The trouble with this scenario, by which the chastened European Union, recognising the need for stronger mechanisms to underpin the euro, and to build confidence between the virtuous northern states and the spendthrift south, decides on a qualitative reform of the way the union works, is not simply that any result from this process would take more time than the markets may be prepared to allow. It is that the politics of it may not now work.
Even were an ‘à la carte’ European vanguard to move forward to political union (using the precedent of the Fiscal Compact) it would still require the participation of all or nearly all the eurozone countries, all having their own political complexities, all having public opinions to square. And to put it bluntly, this is about the worst time to persuade people that more Europe is what the doctor ordered.
Take the French, the indispensable partner in any new venture, already unhappy with the fiscal compact: how to persuade French public opinion and indeed French political parties to accept a new and substantial transfer of sovereignty from Paris to Brussels? Would the French Finance Ministry really go along with handing to a Finnish Commissioner the last word on their national budget? Would the Dutch and the Austrians nod through meekly a transfer of sovereignty simply to permit putting in place automatic mechanisms to underwrite Portuguese or Irish debt?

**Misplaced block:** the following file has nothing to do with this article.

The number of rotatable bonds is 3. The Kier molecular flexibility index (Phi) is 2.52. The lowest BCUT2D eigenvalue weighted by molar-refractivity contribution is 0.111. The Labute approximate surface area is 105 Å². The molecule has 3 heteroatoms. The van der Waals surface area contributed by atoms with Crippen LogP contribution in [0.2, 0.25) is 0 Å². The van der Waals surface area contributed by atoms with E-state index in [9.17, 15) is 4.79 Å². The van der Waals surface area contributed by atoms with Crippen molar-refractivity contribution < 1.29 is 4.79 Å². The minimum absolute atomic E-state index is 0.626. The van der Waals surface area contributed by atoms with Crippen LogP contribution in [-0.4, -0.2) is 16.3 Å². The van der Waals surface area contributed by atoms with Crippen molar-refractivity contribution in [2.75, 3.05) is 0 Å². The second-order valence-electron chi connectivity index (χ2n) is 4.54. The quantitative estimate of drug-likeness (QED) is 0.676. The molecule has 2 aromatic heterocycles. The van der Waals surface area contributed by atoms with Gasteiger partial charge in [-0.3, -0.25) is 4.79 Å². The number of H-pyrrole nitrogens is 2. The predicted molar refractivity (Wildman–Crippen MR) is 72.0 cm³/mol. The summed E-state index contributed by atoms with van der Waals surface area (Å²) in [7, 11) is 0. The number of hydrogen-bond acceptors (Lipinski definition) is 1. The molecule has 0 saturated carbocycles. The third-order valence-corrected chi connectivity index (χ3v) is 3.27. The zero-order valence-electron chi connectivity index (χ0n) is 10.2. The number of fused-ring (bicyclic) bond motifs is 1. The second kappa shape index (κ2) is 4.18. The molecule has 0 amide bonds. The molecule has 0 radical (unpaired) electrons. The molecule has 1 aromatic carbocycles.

Not for the first time in the Union there is a degree of mutual incomprehension between the Germans and their European partners. And not for the first time all member states are now paying the price for not having even tried to bring along public opinion with the reality of European integration which if it is to mean anything at all must be based on the principle of solidarity between states.
So will it all end in tears? To be positive there is a growing realisation that any defection from the euro would cause grief all round, would cost member states and the banks, and indeed the world economy many multiples of the sums that had they been advanced in the first place would have averted any crisis. It is also now recognised everywhere, including in Berlin, that the German economy would be rocked to its foundations if the euro were mutilated or dismembered.
Talk of greater union may be helpful in addressing long-term problems of an incomplete and dysfunctional union. But this cannot be a prerequisite for decisions now – and now means this month- on bank recapitalisation, on marshalling the European Investment Bank’s resources for infrastructure, on access to ECB money for ailing banks, and a timetable at least for deciding Eurobonds.
The German leadership is moving even on its own austerity measures, but the pace must quicken. If Mrs Merkel and her colleagues make political union the precondition for measures to save the euro, then Armageddon is at hand. But a successful summit this month – the first in twenty – with real resources to guarantee financial stability and to promote growth could be the prelude to a considered move to greater integration.
Waterloo, 7 June 2012